Metro Trains Melbourne (MTM) have recently changed specifications to include the use of recycled materials, encouraging a sustainable approach to new infrastructure, and reusing thousands of tonnes of materials that would otherwise end up in landfill.
The new specifications enabled more than 900 tonnes of recycled glass sand to be used as bedding for the combined services route (CSR) on the Kororoit Creek Road Level Crossing Removal Project.
Kororoit Creek Road is part of the ‘VicRoads Principal Freight Network’, a thoroughfare to the State’s west, carrying more than 22,000 cars to Laverton, Williamstown, Altona and beyond. This crucial transport corridor is vital to the large-scale industry and transport operations that power the western region’s economy.
A grade separation at Kororoit Creek Road (placing rail over road at Williamstown North) was undertaken by the Level Crossing Removal Project along with the Western Program Alliance, comprising McConnell Dowell, Arup, Mott McDonald and Metro Trains Melbourne.
Alex Fraser’s recycled sand was used as bedding material for the combined services conduit housing the communications and power cables.
Rebecca Hendy, Senior Sustainability Advisor for the Western Program Alliance said the decision to choose recycled product over virgin material was simple.
“We found a recycled, low embodied energy material that could aptly replace virgin sand; with all 900 tonnes diverted from landfill and delivered at a lower cost; it was a simple decision.”
The Level Crossing Removal Project set a target for the Western Program Alliance to achieve an ‘Excellent’ sustainability rating – measured by the Infrastructure Sustainability Council of Australia’s rating tool – which rewards the use of recycled material.
MTM Environment and Sustainability Manager Christian Beasley said Metro Trains Melbourne now encourages all projects installing new CSR or drainage to use recycled products.
“We have access to a great new sustainable product we can use on all metropolitan railways (Metro Trains Melbourne network). Because it is an MTM specification it can be applied without requiring approval on all metropolitan railways CSR and drainage bedding,” said Christian.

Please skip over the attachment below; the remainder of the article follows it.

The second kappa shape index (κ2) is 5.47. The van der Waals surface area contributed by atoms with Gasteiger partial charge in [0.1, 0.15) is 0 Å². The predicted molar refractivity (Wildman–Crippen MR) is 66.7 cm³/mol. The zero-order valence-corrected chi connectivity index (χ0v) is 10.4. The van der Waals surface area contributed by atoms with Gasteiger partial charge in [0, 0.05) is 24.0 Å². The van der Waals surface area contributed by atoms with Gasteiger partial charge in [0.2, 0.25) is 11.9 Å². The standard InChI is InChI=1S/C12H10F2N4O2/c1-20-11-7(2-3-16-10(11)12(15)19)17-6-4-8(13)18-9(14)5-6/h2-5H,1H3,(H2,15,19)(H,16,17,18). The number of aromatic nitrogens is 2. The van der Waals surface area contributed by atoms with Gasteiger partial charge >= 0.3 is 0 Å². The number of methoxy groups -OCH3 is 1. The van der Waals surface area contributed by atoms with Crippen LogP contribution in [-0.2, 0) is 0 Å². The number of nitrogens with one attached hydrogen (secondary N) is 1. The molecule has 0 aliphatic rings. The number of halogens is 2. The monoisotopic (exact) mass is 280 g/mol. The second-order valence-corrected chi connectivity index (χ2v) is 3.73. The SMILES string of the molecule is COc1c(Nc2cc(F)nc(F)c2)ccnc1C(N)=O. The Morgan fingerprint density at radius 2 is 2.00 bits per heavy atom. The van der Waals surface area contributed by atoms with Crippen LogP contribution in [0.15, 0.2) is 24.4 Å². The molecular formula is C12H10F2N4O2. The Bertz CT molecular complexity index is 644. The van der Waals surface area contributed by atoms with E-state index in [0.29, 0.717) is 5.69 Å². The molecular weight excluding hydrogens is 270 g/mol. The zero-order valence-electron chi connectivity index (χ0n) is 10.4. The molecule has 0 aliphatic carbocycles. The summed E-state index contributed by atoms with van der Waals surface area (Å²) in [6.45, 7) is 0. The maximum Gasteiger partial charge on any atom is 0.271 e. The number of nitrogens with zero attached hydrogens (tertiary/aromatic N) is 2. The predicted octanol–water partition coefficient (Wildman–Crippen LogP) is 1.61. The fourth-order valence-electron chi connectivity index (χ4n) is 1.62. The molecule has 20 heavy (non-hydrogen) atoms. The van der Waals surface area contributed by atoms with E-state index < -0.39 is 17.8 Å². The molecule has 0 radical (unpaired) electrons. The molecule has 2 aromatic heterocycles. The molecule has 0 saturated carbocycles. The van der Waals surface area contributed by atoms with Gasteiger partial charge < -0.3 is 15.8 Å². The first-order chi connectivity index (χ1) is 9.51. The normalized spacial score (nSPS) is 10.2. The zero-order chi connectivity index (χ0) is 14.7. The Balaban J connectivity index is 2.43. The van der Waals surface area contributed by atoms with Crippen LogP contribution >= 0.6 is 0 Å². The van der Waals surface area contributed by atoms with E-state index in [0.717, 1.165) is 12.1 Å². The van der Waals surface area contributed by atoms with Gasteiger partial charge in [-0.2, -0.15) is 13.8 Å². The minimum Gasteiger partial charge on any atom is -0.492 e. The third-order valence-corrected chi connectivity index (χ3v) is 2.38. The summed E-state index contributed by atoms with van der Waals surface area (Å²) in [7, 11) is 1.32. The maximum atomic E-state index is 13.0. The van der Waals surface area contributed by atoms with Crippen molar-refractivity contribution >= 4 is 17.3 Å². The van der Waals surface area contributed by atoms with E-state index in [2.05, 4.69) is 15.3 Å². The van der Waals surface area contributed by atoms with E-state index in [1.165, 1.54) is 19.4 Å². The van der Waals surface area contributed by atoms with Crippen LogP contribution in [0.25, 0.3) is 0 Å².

Alex Fraser Sales Manager Jason Walsh said clear specifications were the key to increasing the use of sustainable, recycled products in new infrastructure.
“We’ve seen that recycling works best when government agencies clearly endorse the use of recycled materials in specifications. This enables the people building our infrastructure to use green products that reduce their project’s carbon footprint.
“The Kororoit Creek Road Level Crossing Removal Project is a great example of what needs to happen to achieve a circular economy around rail infrastructure materials. Congratulations to the teams at the Level Crossing Removal Project the Western Program Alliance for this initiative; especially Rebecca and Christian who enabled a change that will bring about better outcomes for the community and environment,” said Jason.
Over the years, Green Roads by Alex Fraser has diverted almost one million tonnes of glass from landfill to supply recycled glass sand (in asphalt, road base and pipe bedding) to a variety of Victorian road and infrastructure projects.
The upcoming launch of Alex Fraser’s new state-of-the-art glass recycling plant will enable recycling of even the most problematic glass waste streams (like CSP) into clean, high-specification construction sand; putting an end to landfill and stockpiling of glass in Victoria.
If you’d like to discuss how recycled materials can work for you on your next project, get in touch with us today.